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Answered: Why do I have thyroid symptoms when the lab tests are normal

Have you ever had a thyroid test at your GP and been told everything has come back normal, yet you are still symptomatic?



This article will explain what markers you need to test for, what they mean, what the optimal ranges are, and what it means if they are low or high. You will be able to understand your results, empower yourself and take control of your own health.

Have you ever had a thyroid test at your GP and been told everything has come back normal, yet you are still symptomatic? The problem is that conventionally most doctors will only test for TSH and maybe freeT4 which doesn’t give the whole picture. In addition, the lab ranges used in standard testing are different from functional lab ranges, which can be confusing.

Understanding the difference between standard and functional lab ranges

Standard lab ranges are based on the average of people that have been tested (many of whom are quite sick or unhealthy) and are thought to be too broad, and thus fail to identify many people with hypothyroidism.

Often, people with thyroid symptoms will ask their GP to be tested and then be told their thyroid results are “normal”. This is because standard testing usually only looks at TSH and T4 even though it is thought that up to 90% of hypothyroidism is due to an autoimmune disease called Hashimoto’s.

Antibodies are usually not measured because standard care does not change whether the cause is autoimmune or not. Functional ranges look at the levels of healthy individuals and also identify patterns in blood markers – not just relying on a single marker (e.g. only looking at TSH) A functional thyroid test will also look at levels of thyroid antibodies to identify whether hypothyroidism is due to autoimmunity. Knowing this can identify the best way to improve and manage your thyroid health.

What your thyroid test results mean

TSH (Thyroid Stimulating Hormone)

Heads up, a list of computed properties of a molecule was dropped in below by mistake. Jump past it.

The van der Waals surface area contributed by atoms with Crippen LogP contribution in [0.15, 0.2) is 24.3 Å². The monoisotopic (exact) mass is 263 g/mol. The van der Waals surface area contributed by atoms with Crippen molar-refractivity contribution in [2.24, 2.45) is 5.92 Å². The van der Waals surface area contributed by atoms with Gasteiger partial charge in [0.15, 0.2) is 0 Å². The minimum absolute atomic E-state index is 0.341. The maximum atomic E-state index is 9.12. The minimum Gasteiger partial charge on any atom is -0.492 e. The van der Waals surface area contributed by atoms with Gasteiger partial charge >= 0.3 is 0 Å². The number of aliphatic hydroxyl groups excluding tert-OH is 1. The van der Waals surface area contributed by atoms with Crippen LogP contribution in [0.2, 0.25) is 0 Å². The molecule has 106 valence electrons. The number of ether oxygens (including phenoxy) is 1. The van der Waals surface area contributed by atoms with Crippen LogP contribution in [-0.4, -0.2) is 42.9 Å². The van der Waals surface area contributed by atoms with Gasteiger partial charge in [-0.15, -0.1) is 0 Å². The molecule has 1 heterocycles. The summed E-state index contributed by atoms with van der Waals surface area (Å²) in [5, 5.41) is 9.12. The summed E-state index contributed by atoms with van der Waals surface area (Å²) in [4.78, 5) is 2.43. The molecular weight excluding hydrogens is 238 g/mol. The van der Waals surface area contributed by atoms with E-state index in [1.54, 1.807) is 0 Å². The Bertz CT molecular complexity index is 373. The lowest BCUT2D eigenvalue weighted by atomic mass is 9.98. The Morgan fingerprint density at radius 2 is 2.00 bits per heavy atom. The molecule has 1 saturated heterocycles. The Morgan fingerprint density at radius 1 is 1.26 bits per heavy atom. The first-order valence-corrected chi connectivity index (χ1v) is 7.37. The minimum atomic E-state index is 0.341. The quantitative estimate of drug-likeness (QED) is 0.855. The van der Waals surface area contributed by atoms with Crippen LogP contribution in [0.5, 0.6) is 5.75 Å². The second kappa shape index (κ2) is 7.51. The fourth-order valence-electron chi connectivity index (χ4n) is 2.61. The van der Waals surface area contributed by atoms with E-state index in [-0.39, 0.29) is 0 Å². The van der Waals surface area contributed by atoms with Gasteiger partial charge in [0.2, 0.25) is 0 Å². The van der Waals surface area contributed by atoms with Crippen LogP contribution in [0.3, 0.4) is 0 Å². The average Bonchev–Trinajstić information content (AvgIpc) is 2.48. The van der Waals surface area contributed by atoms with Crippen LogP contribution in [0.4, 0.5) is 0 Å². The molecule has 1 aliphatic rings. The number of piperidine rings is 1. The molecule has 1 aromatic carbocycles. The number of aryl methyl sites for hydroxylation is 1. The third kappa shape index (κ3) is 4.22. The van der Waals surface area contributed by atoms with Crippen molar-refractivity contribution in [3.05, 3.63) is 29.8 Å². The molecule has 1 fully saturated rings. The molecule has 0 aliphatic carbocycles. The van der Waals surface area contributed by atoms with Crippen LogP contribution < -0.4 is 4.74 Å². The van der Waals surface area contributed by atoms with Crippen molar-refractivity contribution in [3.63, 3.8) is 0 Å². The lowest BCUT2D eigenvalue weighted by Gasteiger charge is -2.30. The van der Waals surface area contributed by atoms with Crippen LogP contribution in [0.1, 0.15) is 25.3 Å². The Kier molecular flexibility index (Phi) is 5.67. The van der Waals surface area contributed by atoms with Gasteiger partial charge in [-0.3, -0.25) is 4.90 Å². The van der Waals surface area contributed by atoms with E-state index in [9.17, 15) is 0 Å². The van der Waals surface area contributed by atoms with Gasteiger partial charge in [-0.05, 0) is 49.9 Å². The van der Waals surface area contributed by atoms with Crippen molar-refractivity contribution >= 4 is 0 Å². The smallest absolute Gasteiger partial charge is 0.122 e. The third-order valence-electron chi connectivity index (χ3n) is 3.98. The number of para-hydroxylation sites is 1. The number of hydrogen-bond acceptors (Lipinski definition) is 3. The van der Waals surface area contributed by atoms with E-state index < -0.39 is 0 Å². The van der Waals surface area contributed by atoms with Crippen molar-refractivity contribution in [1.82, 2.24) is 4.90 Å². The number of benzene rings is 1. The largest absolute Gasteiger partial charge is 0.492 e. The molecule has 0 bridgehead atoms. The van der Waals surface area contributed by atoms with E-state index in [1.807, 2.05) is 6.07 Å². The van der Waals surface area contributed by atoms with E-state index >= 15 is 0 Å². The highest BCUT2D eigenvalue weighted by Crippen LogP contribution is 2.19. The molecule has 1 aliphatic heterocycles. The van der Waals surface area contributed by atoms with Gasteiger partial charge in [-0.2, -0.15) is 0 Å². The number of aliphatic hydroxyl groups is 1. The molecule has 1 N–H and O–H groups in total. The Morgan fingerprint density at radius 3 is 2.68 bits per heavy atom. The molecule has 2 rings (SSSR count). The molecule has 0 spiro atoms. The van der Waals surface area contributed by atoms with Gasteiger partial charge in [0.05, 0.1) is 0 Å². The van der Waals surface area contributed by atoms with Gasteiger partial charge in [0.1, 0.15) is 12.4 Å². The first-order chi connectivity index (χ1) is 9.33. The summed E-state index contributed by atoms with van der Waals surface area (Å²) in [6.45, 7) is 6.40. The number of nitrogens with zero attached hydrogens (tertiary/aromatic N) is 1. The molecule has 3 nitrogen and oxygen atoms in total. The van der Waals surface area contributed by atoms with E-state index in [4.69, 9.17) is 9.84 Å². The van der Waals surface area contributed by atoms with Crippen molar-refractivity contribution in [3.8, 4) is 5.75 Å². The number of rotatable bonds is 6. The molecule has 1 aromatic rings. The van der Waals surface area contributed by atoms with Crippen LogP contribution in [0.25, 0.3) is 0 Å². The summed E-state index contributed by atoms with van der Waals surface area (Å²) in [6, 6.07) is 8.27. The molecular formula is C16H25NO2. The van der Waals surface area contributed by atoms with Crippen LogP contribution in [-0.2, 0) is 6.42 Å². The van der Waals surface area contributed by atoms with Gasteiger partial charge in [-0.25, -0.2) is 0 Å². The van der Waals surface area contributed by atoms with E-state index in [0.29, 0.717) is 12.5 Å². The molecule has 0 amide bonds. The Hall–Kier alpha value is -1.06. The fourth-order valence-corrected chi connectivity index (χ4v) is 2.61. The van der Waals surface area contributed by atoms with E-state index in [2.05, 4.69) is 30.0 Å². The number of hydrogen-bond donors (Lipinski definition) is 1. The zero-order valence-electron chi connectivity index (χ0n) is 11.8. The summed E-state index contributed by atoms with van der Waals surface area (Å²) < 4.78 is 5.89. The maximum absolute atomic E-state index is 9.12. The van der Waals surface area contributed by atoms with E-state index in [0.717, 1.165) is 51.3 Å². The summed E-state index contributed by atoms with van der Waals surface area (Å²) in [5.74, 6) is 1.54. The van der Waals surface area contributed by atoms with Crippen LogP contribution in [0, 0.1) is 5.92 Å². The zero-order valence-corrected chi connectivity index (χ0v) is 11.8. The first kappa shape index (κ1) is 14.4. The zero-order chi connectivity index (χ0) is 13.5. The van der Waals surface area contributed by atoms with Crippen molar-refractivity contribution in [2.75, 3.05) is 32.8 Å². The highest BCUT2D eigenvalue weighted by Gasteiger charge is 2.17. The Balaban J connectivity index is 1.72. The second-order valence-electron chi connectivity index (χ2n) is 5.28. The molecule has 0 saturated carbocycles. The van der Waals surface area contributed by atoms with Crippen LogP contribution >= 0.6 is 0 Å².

The production of thyroid hormones and the size of the thyroid gland is regulated by TSH. The hypothalamus in the brain constantly monitors levels of thyroid hormone in the bloodstream, if levels are low it sends out TRH (thyroid releasing hormone) to your pituitary gland (also in the brain) which then releases TSH.

The TSH is sent directly to the thyroid to produce more T4 – this is the storage form of thyroid hormone. Levels of TSH are more an indication of what the pituitary gland is doing based on the feedback loop from the hypothalamus (not really the actual function of the thyroid gland itself). When T4 levels drop too low – TSH increases and when T4 levels are high TSH decreases as per the feedback loop between the hypothalamus, pituitary, and thyroid.

In advanced cases of Hashimoto’s and hypothyroidism, TSH will be high. Yet, Thyroid destruction has to be quite advanced for TSH levels to become permanently elevated.

In hyperthyroidism, TSH will be low. Low TSH can also indicate excessive supplementation of T4 and T3, or possibly a pituitary disorder – both these cause insufficient stimulus to the thyroid gland to make thyroid hormone.

  • Lab range 0.5 – 4.5 MIU/L
  • Optimal range 1-2 MIU/L

TT4 (Total T4)

Approximately 85% of the total hormone released by the thyroid gland is T4. T4 is inactive and circulates throughout the bloodstream and stays in the tissues so it is available when needed.

TT4 measures total levels of both bound and unbound T4 in the body. When thyroid hormone travels around the bloodstream it will always be bound to a protein (called thyroid binding globulin) – think of it like a taxi cab that the thyroid hormone sits in until it gets to the cells where it is needed). It must then become unbound to be able to act in the body.

  • Lab range. 57.9 – 154.4 nmol/L
  • Optimal range 77.2- 1543.1 nmol/L

fT4 (freeT4)

A key marker to test, fT4 is the level of unbound T4 in the body. Low levels may indicate that the thyroid is struggling to produce adequate levels of thyroid hormone – suggesting under-active thyroid. People with subclinical hypothyroidism will present with elevated TSH but fT4 within the standard range (but they may fall below the optimal range)

Those with overt hyperthyroidism will present with elevated fT4 levels, however, those with subclinical hyperthyroidism will have depressed TSH but often fT4 levels within lab reference range (they will often be at the high end of that range).

  • Standard Lab Range 12 – 22 pmol/L
  • Optimal functional range 15-22 pmol/L

fT3 (freeT3)